Thousands of commuters who were out on Monday to celebrate Raksha Bandhan were thrown for a loop as the city's red BEST buses stayed off road. While the BEST strike wrapped up on Monday evening, it is evident that one of the most vital cogs in the city's road transport system desperately needs solutions to its problems. This is no longer about one strike, it is about approaching the many obstacles the fleet is facing.
Notwithstanding its current problems, Mumbai's big reds are rightly compared to London's red buses. Their ubiquitous presence on our roads is a big part of the city's identity, and they are the only cost-effective alternative to our local trains.
But now, the red fleet is in trouble, perhaps because BEST took its eye off the ball when it came to competitors. The end result, though, is that commuters could lose an important transport wing. Of late, the fleet has also cut its numbers, making the waits at bus stops that much longer. The white-collar bracket lost their office commute option when air-conditioned buses went off the roads – a well-meaning, though myopic, initiative that folded earlier in the year.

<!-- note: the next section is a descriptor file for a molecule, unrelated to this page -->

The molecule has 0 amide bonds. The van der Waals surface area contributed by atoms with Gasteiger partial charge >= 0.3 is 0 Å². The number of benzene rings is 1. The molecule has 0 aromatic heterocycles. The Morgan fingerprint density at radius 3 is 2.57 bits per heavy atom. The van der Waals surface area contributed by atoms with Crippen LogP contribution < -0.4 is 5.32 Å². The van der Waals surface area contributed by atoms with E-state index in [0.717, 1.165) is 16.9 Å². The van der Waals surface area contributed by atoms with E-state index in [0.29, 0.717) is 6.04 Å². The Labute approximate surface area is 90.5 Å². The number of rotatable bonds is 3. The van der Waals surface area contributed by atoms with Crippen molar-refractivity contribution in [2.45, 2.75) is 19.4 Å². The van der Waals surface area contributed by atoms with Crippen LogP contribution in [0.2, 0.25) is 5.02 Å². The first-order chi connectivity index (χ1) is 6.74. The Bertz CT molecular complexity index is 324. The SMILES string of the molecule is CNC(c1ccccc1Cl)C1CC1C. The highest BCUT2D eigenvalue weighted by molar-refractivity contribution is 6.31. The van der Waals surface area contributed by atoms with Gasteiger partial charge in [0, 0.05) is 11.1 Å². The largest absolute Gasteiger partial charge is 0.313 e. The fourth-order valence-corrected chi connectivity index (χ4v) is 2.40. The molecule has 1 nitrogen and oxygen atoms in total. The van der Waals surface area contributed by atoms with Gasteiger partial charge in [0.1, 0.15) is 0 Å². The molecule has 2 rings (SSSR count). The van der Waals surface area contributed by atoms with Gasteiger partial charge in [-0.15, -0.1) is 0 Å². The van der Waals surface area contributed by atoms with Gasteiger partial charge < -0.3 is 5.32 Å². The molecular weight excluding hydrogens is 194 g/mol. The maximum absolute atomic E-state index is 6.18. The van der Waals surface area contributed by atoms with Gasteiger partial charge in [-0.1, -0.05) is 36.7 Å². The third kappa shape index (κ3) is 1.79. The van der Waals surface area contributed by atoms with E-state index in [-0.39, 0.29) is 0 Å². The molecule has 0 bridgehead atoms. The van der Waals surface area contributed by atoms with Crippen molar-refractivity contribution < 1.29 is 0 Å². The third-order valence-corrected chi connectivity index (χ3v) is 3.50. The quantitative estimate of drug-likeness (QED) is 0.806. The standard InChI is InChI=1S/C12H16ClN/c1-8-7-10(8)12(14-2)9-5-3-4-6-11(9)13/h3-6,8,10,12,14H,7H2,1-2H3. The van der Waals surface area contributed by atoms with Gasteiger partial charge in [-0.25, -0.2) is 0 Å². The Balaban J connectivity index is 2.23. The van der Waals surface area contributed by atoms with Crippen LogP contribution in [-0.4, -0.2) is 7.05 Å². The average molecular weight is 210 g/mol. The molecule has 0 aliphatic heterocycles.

This strike must be seen through a broader prism of how to keep alive this flailing service. Pumping in some money and resolving one strike at a time is at best a stopgap measure. It is time to find a permanent solution to the BEST crisis.
With more transport options on the roads, there are more challenges and competitors, but there are more commuters too.
This is a service that is worth reviving to its former glory. Smaller buses, shorter routes, a different union: We do not know what the magic mantra is to get fleet functioning to its optimum capacity, but BEST needs all the help it an get to bail it out of its worst days.
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